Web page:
Supreme Court and Secularism

NPR web site has an article about the religious makeup of the Supreme Court. It mentions that of the nine Supreme Court Justices, six are Catholic, two are Jewish, and one has said he will probably retire. So depending on who Obama chooses to replace him, it is possible that the Supreme Court might have no Protestant Justices.

More than a problem of religious diversity, to me, is the problem that not all of the Justices feel the need for a secularist approach. I don’t mind a Justice being religious, as long as he is a secularist on the Bench. As a secularist, they would agree that religion not be banned or outlawed from all Justices, but just that no religious argument would be given consideration when deciding a case. We do not have secularist Justices and so, to me, we do not have real justice.

Shall we set up a pool as to when the first Atheist/Humanist/Naturalist Supreme Court Justice might be picked?

David Kimball


4 Responses to “Supreme Court and Secularism”

  1. 1 KeithM
    April 7, 2010 at 10:52 pm

    I’ll take “not in my lifetime” as the answer to your question.

    Sadly enough.

  2. 2 TPO
    April 8, 2010 at 9:26 am

    Yeah, just imagine how batshit crazy the GOP would go if Obama nominated a nonbeliever to the Supreme Court! FOX “News” would have those tebaggers forming a lynch mob.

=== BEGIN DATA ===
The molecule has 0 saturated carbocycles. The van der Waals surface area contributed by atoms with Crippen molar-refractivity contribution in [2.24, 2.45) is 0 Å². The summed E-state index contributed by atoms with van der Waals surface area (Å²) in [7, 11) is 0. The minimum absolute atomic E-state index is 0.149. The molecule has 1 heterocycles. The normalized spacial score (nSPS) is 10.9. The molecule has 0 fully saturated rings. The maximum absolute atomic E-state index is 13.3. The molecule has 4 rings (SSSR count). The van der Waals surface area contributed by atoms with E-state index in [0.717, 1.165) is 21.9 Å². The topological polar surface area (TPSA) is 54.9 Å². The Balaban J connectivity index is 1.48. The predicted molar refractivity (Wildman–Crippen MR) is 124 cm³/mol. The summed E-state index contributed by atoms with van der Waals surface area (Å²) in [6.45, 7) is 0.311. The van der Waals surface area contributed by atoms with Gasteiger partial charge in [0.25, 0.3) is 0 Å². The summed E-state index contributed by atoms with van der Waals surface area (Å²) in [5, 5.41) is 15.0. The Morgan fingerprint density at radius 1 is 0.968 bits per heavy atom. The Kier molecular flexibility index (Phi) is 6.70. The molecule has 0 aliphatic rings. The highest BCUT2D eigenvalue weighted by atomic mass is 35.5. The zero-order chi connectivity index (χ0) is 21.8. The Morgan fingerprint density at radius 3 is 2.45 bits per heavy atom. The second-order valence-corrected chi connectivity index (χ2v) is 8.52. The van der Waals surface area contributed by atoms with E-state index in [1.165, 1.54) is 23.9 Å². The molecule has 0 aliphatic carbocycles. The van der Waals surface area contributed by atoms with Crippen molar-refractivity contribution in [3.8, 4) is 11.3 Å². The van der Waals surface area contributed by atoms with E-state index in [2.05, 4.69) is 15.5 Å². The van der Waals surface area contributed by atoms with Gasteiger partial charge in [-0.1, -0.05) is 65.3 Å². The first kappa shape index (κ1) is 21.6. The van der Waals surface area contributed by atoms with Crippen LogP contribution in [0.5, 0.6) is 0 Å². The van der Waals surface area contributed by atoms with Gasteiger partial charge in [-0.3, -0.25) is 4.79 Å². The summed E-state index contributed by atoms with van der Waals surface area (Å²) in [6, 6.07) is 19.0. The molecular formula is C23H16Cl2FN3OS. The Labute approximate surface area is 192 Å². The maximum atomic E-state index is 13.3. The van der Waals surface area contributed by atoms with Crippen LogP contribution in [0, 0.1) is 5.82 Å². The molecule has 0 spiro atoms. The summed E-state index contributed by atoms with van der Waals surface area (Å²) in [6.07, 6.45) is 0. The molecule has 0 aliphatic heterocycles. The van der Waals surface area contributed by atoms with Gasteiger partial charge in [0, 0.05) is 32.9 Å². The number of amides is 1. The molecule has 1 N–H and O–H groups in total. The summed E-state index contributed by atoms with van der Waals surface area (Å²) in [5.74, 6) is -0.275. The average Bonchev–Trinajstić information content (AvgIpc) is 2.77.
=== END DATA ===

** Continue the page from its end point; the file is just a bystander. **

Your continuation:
3. 3 Matt Palmer
    April 8, 2010 at 2:06 pm

    Amazing things can happen when you create it by asking for it. Now, who should we ask for?

  4. April 11, 2010 at 4:37 pm

    To my knowledge there have been secularist justices on the Supreme Court in the past. Louis Brandeis, for instance, while obviously of Jewish heritage, was pretty much an agnostic. In fact he was related by marriage to the founder of Ethical Culture, Felix Adler. Back in the 1890s, Adler once requested that Brandeis take on the role of leader of the Boston Ethical Society, but Brandeis turned down the offer, instead, pursuing his legal career, which eventually would lead to his nomination to the Supreme Court. Benjamin Cardozo, was likewise of Jewish heritage, and like Brandeis, a self-described agnostic. And there likely have been other secularists who have served on the Court too. However, I agree that given today’s political climate it would be very difficult for an avowed atheist or agnostic to be confirmed for a seat on the Court. In that respect at least, we have regressed rather than progressed.

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